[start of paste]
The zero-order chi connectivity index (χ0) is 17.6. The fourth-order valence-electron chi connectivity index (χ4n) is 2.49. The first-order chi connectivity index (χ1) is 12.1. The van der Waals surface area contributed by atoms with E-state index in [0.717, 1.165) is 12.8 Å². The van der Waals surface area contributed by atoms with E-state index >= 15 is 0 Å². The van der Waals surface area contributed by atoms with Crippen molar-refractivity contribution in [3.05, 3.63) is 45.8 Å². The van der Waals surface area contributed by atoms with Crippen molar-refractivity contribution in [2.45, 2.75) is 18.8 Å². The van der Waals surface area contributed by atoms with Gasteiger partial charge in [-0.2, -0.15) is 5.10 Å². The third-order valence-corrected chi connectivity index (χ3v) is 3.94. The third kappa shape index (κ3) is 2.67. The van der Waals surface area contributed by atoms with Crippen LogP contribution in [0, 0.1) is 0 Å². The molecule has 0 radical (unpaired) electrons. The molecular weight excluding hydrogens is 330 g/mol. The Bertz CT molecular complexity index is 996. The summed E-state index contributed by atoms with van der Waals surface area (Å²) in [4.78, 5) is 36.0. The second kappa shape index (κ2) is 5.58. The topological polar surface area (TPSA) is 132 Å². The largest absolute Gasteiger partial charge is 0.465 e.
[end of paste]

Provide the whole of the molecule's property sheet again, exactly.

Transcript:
The zero-order chi connectivity index (χ0) is 17.6. The fourth-order valence-electron chi connectivity index (χ4n) is 2.49. The first-order chi connectivity index (χ1) is 12.1. The van der Waals surface area contributed by atoms with E-state index in [0.717, 1.165) is 12.8 Å². The van der Waals surface area contributed by atoms with E-state index >= 15 is 0 Å². The van der Waals surface area contributed by atoms with Crippen molar-refractivity contribution in [3.05, 3.63) is 45.8 Å². The van der Waals surface area contributed by atoms with Crippen molar-refractivity contribution in [2.45, 2.75) is 18.8 Å². The van der Waals surface area contributed by atoms with Gasteiger partial charge in [-0.2, -0.15) is 5.10 Å². The third-order valence-corrected chi connectivity index (χ3v) is 3.94. The third kappa shape index (κ3) is 2.67. The van der Waals surface area contributed by atoms with Crippen LogP contribution in [0, 0.1) is 0 Å². The molecule has 0 radical (unpaired) electrons. The molecular weight excluding hydrogens is 330 g/mol. The Bertz CT molecular complexity index is 996. The summed E-state index contributed by atoms with van der Waals surface area (Å²) in [4.78, 5) is 36.0. The second kappa shape index (κ2) is 5.58. The topological polar surface area (TPSA) is 132 Å². The largest absolute Gasteiger partial charge is 0.465 e.